Shell president: 'Oil will be required for a long time'

ANCHORAGE, Alaska (AP) — The president of Shell Oil Co. said exploratory drilling off Alaska's northwest coast is going well despite stormy weather last week that caused the company to halt operations for a few days.

And in an interview Tuesday with The Associated Press Marvin Odum said he expects further protests against the company's plans for Arctic drilling like the ones in Seattle and Portland where activists in kayaks tried to block Shell vessels.


US crude closes under $40 a barrel to breach long-time low

NEW YORK (AP) — The price of U.S. oil closed under $40 a barrel on Monday for the first time since the days of the global economic crisis on fears of a slowdown in the world economy.

Already trading at six-year lows on a prolonged slump, U.S. crude fell $2.21 to finish at $38.24 per barrel. Oil hadn't closed below $40 since February 2009, although it briefly traded below that level on Friday. Monday's closing price was the lowest since Feb. 18, 2009.


Oil steadies but still pressured by oversupply

The price of U.S oil rose slightly Friday, but still ended the week sharply lower as rising supplies continue to outpace global demand growth.

U.S. crude rose 27 cents Friday to close at $42.50, but finished the week down 3 percent after hitting a six-year low on Thursday, and another intraday low of $41.35 a barrel in early morning electronic trading.

AP Photo/Gregory Bull

Commerce backs limited crude swaps with Mexico, as oil allies push for more

The Commerce Department is moving to approve certain swaps of crude oil with Mexico, a senior administration official said Friday, but while the oil industry and its supporters called it a “positive step,” they urged swifter action to end the long-standing ban on crude oil exports.

The official, who wouldn't speak by name, said that while the Bureau of Industry and Security is rejecting proposed swaps with other countries, it will approve certain barrel-for-barrel trades with Mexico.


US eases crude oil export ban; allows trading with Mexico

EDGARTOWN, Mass. (AP) — The U.S. is easing its longstanding ban on crude oil exports by allowing limited trade with Mexico.

That's according to a senior Obama administration official who wasn't authorized to comment by name and requested anonymity.

Mexico's state-run oil company Petroleos Mexicanos, or Pemex, has sought to import about 100,000 barrels of light U.S. crude a day. Last year it proposed a deal in which the U.S. would trade the light crude for heavier Mexican crude.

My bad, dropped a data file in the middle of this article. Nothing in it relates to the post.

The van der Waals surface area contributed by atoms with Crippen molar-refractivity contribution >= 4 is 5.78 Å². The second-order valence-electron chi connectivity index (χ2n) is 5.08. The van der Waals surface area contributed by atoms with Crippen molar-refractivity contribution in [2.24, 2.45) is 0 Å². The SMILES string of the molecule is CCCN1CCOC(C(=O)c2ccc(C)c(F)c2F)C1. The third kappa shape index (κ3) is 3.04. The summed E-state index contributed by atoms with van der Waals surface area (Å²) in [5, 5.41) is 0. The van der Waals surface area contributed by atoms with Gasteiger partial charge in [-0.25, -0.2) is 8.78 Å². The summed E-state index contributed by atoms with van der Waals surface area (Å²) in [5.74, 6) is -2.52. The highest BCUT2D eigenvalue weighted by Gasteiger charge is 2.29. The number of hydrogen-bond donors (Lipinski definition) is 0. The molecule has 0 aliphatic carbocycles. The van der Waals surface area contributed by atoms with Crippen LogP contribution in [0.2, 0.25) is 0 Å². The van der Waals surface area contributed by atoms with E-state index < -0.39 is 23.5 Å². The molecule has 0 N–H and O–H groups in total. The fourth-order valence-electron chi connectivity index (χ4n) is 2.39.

The official says the Commerce Department is approving some license applications for the exchange of similar amount of U.S. and Mexican crude.

Congress has pressed the Obama administration to lift the crude oil ban, with Republicans arguing it would make the U.S. an energy superpower. The ban has been in place for four decades.


Oil price slumps to lowest level in more than 6 years

The price of U.S. crude oil has tumbled to its lowest level in more than six years.

The latest slide on Tuesday came as OPEC said its production rose to a three-year high. China also devalued its currency, suggesting economic growth there was softer and could cause lower crude demand.


OPEC sees U.S. crude production increasing


Offshore project start-ups will boost U.S. crude production through the end of the year, according to OPEC’s latest monthly forecast, which increased its projection for demand growth slightly, Reuters reports.


Oil prices slide as worries about global supply glut mount

The slump in oil prices deepened Monday, pulling down the price of U.S. crude to the lowest level in more than four months.

The move came as traders braced for softer demand amid an increase in the number of active rigs and signs of weakness in U.S. construction spending and manufacturing.


OPEC chief expects oil prices to stabilize

MOSCOW (AP) — OPEC and Russia say they expect the global oil market to become more balanced and stable next year after the recent sharp drops.

OPEC'S secretary general, Abdullah al-Badri, said after talks Thursday with Russian Energy Minister Alexander Novak that he didn't anticipate a further drop in prices.

Union chief to defend ‘industrial policy’ of crude export ban

The long-standing crude export ban has created an “industrial policy” supporting a strong U.S. refining sector, and lifting it would squander those benefits and pass them along to China and India, the leader of the United Steelworkers plans to tell Congress on Tuesday.

The argument stands in stark contrast to several other witnesses who plan to testify that opening the spigot for crude oil exports would offer the U.S. geopolitical benefits and more sway over global energy markets.


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